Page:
"Walter (Wit)man" oil on gallery wrapped canvas
8"x8" An Appletree Hollow update:
May 31, 1819 – March 26, 1892
The third of nine children, he was nicknamed "Walt" to distinguish him from his father, Walter Man Sr. At age four, he moved with his family from Brooklyn, living in a series of homes, in part due to his father’s bad investments. Walt looked back on his childhood as restless and unhappy, given his family's difficult economic status.
At age eleven Walt concluded formal schooling. He then sought employment for further income for his family; he was an apprentice and printer's devil for the weekly newspaper. There, he learned about the printing press and typesetting. He wrote "sentimental bits" of filler material for occasional issues.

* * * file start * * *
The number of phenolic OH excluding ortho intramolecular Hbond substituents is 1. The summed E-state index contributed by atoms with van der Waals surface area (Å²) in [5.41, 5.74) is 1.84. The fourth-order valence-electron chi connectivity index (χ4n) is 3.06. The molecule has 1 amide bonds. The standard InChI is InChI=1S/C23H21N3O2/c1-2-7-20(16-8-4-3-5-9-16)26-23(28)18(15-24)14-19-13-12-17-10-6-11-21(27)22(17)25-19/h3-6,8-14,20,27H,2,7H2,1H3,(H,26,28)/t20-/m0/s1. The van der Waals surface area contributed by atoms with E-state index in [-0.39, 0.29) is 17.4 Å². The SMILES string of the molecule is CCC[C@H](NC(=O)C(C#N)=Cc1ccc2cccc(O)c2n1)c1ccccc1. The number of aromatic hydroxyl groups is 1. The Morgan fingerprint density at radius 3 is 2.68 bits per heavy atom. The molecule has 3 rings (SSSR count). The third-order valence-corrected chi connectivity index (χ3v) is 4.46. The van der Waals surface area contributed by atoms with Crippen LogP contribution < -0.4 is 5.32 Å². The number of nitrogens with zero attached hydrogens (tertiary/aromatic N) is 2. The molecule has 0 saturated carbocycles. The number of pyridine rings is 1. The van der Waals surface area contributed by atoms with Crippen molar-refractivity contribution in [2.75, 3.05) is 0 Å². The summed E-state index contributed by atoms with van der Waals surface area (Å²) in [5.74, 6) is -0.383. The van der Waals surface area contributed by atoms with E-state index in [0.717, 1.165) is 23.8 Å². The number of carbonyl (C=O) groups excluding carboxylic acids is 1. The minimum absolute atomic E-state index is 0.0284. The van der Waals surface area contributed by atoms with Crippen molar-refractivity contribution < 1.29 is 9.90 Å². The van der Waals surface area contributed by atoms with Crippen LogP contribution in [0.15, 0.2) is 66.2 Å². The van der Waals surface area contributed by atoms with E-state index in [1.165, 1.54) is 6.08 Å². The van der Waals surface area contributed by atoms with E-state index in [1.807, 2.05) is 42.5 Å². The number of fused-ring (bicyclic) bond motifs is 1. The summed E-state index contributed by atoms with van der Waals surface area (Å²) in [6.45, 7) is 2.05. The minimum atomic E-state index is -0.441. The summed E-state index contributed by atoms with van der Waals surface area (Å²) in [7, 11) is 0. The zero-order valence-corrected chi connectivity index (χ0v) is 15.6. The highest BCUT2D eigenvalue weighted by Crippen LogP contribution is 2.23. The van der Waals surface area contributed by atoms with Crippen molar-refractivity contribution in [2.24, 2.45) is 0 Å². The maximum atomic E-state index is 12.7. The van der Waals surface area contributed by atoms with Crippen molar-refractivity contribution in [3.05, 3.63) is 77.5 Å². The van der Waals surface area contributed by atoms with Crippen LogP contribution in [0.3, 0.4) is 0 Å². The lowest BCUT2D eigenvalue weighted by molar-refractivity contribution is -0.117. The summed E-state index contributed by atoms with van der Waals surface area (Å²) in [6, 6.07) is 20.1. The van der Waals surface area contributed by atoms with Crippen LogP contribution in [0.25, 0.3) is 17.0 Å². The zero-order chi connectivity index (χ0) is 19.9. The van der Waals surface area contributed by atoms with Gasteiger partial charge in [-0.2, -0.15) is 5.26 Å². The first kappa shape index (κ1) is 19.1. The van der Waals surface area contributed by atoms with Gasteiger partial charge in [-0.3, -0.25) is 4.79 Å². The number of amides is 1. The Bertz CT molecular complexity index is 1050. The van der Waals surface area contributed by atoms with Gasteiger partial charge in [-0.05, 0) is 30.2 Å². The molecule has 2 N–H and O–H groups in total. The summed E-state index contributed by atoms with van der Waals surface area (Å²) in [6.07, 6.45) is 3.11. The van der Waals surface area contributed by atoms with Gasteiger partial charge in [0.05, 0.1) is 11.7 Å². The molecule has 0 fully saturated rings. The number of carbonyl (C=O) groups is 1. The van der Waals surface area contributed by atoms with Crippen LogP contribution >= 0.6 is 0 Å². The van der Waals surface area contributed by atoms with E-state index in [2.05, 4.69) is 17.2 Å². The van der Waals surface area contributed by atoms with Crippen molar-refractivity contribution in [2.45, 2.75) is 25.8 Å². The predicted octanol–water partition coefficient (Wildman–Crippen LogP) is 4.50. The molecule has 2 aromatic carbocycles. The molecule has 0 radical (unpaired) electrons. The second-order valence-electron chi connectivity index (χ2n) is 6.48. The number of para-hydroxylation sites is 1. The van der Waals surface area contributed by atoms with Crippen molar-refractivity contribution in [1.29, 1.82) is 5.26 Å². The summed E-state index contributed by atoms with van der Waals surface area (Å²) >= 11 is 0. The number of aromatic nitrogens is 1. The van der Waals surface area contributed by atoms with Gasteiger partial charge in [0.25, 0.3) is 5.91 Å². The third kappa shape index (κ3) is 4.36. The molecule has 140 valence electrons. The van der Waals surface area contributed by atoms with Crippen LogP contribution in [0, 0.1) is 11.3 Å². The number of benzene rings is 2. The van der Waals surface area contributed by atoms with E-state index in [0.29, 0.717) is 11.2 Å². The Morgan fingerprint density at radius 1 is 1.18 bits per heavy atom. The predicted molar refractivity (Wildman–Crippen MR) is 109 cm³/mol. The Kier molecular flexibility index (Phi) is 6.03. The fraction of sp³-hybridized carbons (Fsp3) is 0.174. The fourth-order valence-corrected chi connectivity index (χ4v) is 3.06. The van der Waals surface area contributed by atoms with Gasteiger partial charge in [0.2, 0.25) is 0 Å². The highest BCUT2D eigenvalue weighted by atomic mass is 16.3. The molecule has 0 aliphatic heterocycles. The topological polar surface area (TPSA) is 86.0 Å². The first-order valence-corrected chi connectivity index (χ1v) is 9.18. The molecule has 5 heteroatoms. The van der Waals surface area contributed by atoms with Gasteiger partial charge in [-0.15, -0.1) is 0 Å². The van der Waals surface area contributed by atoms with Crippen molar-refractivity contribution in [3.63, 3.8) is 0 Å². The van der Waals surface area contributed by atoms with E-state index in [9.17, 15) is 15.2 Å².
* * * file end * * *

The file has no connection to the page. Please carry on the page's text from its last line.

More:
He attempted to find further work but had difficulty due to a general collapse in the economy leading up to the Panic of 1837. He taught intermittently at various schools until the spring of 1838, though he was not satisfied as a teacher.
He moved to Appletree Hollow in 1939 and founded his own newspaper, the Hollow Gazette. He served as publisher, editor, pressman, and distributor and even provided home delivery. During this time, he published a series of editorials called "Sun-Down on the Hollow ". Based on his poetry, he was given the nickname of “Wit”. His poetry depicts love and sexuality in a more earthy, individualistic way common in American culture before the late 19th century, although it was often labeled pornographic or obscene. A biographer wrote, "the discussion of Walt's sexual orientation will probably continue in spite of whatever evidence emerges."
He sold the Hollow Gazette and continued his writing until his peaceful passing in 1892. Appletree residents built a monument to honor his contribution to the community.
If you want get in touch - just click here for questions or price! (include title)